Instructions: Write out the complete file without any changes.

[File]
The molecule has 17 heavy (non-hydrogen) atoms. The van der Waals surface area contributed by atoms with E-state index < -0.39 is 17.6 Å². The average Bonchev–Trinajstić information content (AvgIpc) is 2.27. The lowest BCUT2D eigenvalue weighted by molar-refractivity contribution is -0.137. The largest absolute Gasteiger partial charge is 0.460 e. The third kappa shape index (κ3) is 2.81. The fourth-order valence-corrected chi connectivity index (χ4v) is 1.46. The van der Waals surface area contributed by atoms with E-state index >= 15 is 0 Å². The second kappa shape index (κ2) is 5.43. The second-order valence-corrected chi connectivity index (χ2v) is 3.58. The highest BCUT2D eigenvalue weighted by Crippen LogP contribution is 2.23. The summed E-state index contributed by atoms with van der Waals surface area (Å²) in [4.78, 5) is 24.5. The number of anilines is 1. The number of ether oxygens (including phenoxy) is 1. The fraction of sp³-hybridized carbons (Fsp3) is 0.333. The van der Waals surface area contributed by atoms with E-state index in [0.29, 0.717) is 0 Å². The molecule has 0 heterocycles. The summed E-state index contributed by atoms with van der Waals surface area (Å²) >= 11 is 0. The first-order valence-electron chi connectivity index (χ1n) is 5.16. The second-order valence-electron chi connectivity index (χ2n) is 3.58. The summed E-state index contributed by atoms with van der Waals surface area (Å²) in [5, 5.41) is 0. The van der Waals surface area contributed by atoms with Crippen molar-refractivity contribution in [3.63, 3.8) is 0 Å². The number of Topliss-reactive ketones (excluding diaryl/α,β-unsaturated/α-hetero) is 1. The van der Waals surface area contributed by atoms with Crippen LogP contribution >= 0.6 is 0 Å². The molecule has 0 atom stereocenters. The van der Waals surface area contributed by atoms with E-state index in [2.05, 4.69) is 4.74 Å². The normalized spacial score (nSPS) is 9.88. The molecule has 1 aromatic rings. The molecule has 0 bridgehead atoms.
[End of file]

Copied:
The molecule has 17 heavy (non-hydrogen) atoms. The van der Waals surface area contributed by atoms with E-state index < -0.39 is 17.6 Å². The average Bonchev–Trinajstić information content (AvgIpc) is 2.27. The lowest BCUT2D eigenvalue weighted by molar-refractivity contribution is -0.137. The largest absolute Gasteiger partial charge is 0.460 e. The third kappa shape index (κ3) is 2.81. The fourth-order valence-corrected chi connectivity index (χ4v) is 1.46. The van der Waals surface area contributed by atoms with E-state index >= 15 is 0 Å². The second kappa shape index (κ2) is 5.43. The second-order valence-corrected chi connectivity index (χ2v) is 3.58. The highest BCUT2D eigenvalue weighted by Crippen LogP contribution is 2.23. The summed E-state index contributed by atoms with van der Waals surface area (Å²) in [4.78, 5) is 24.5. The number of anilines is 1. The number of ether oxygens (including phenoxy) is 1. The fraction of sp³-hybridized carbons (Fsp3) is 0.333. The van der Waals surface area contributed by atoms with E-state index in [0.29, 0.717) is 0 Å². The molecule has 0 heterocycles. The summed E-state index contributed by atoms with van der Waals surface area (Å²) >= 11 is 0. The first-order valence-electron chi connectivity index (χ1n) is 5.16. The second-order valence-electron chi connectivity index (χ2n) is 3.58. The summed E-state index contributed by atoms with van der Waals surface area (Å²) in [5, 5.41) is 0. The van der Waals surface area contributed by atoms with Crippen molar-refractivity contribution in [3.63, 3.8) is 0 Å². The number of Topliss-reactive ketones (excluding diaryl/α,β-unsaturated/α-hetero) is 1. The van der Waals surface area contributed by atoms with Crippen LogP contribution >= 0.6 is 0 Å². The molecule has 0 atom stereocenters. The van der Waals surface area contributed by atoms with E-state index in [2.05, 4.69) is 4.74 Å². The normalized spacial score (nSPS) is 9.88. The molecule has 1 aromatic rings. The molecule has 0 bridgehead atoms.